United Ways new approach of focusing donor dollars on specific community needs starting with education has won the support of another corporation.
Cato Corp. announced this week that it is giving $300,000 to United Way for an endowment aimed at helping United Way agencies working on academic achievement.
The announcement follows a recent decision by Wells Fargo Foundation to give $200,000 for a Collective Impact pilot program that is collecting data from United Way charities that work with children.
Catos gift will go to an endowed fund that intends to use about $10,000 annually for training charity staff on how to work with kids at risk of dropping out of school.
Education is the top priority of the Collective Impact approach, which focuses United Way dollars on programs that improve graduation rates.
Sixteen of United Ways 87 member charities will benefit from the endowment, including The Learning Collaborative, Big Brothers Big Sisters and Communities in Schools.
In all, the 16 agencies serve 23,000 at-risk children, officials said.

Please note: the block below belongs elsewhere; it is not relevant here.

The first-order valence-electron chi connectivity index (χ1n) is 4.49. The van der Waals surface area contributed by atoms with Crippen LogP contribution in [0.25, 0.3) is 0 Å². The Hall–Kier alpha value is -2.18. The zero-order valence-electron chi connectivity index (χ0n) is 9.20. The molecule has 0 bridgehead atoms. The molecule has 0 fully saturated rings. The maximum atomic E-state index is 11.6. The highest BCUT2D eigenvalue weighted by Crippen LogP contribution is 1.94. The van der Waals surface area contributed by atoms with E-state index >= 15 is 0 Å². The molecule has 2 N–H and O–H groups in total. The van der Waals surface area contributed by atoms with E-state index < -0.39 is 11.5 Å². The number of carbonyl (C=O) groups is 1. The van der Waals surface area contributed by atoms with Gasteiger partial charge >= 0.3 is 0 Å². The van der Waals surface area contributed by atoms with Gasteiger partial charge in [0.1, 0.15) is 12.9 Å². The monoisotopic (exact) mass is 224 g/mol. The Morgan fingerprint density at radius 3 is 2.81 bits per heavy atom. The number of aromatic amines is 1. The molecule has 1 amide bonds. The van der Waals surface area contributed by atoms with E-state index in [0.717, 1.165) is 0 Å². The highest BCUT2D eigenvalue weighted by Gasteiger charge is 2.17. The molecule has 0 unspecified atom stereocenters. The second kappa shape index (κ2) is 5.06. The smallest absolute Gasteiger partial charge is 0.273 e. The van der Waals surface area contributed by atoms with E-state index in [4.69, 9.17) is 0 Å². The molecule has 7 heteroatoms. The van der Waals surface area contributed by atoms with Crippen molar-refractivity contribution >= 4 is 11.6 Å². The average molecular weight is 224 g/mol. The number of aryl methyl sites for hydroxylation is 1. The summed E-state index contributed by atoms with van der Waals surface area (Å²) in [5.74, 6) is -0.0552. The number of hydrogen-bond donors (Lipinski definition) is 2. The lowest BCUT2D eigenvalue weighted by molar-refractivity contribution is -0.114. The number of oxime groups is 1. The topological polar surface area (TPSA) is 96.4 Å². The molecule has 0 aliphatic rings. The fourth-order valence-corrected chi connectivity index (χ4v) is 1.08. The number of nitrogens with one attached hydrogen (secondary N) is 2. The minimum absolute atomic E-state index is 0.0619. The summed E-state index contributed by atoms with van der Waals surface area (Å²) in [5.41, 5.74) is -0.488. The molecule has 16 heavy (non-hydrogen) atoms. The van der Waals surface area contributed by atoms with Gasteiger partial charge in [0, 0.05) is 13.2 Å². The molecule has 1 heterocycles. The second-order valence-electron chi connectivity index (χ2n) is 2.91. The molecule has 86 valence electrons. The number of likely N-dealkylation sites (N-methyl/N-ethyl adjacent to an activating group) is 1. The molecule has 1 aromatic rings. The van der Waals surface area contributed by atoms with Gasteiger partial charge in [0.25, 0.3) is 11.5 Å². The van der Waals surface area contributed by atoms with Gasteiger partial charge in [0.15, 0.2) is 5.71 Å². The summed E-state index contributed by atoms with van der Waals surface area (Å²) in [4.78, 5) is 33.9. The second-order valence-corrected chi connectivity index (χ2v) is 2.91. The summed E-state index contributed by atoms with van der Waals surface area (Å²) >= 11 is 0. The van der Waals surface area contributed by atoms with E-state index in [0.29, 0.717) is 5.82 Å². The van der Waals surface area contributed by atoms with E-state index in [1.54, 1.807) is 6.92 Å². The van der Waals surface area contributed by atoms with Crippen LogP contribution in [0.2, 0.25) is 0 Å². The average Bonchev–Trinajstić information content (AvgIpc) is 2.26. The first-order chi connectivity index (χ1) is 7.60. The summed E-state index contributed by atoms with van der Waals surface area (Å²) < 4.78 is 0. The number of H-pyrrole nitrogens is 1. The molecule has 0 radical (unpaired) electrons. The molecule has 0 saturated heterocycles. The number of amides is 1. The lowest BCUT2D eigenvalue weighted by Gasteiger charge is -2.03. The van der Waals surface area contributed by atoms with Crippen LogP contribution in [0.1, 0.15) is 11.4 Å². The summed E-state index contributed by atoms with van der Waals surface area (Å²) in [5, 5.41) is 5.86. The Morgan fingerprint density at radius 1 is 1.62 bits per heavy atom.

Cato Corp. CEO John Cato noted Collective Impacts goals fall in line with his companys other philanthropic efforts on behalf of education, including scholarships.
He envisions the money helping with early child care, after-school and summer programs that have proven academic results.
Experts say such programs are the ones most likely to employ staff who may not have the latest training on dealing with such issues as challenging behavior or bullying.
Jerri Haigler of United Way said Catos public support for Collective Impact is another sign that the community sees it as the right direction. Her hope is that additional sponsors will be found for other parts of the initiative, which range from increasing parent involvement to helping students stay on grade level.
Finding money to launch the programs various parts has been a challenge from the start, agency officials said.
One of the primary questions when Collective Impact was presented to United Ways board was, who is going to fund this? At the time, we werent sure, said William Norton, a United Way spokesman. We just knew it needed to be done and we were going to figure a way out. For Wells Fargo to step up and Cato to step up does attest to the strength of Collective Impact.
United Ways move to a more focused approach came after a community needs assessment revealed what donors consider to be the most critical challenges facing the Charlotte area. Education was at the top of that list, followed by poverty/ housing and health/mental health. United Way is looking into Collective Impact initiatives on behalf of those other priorities.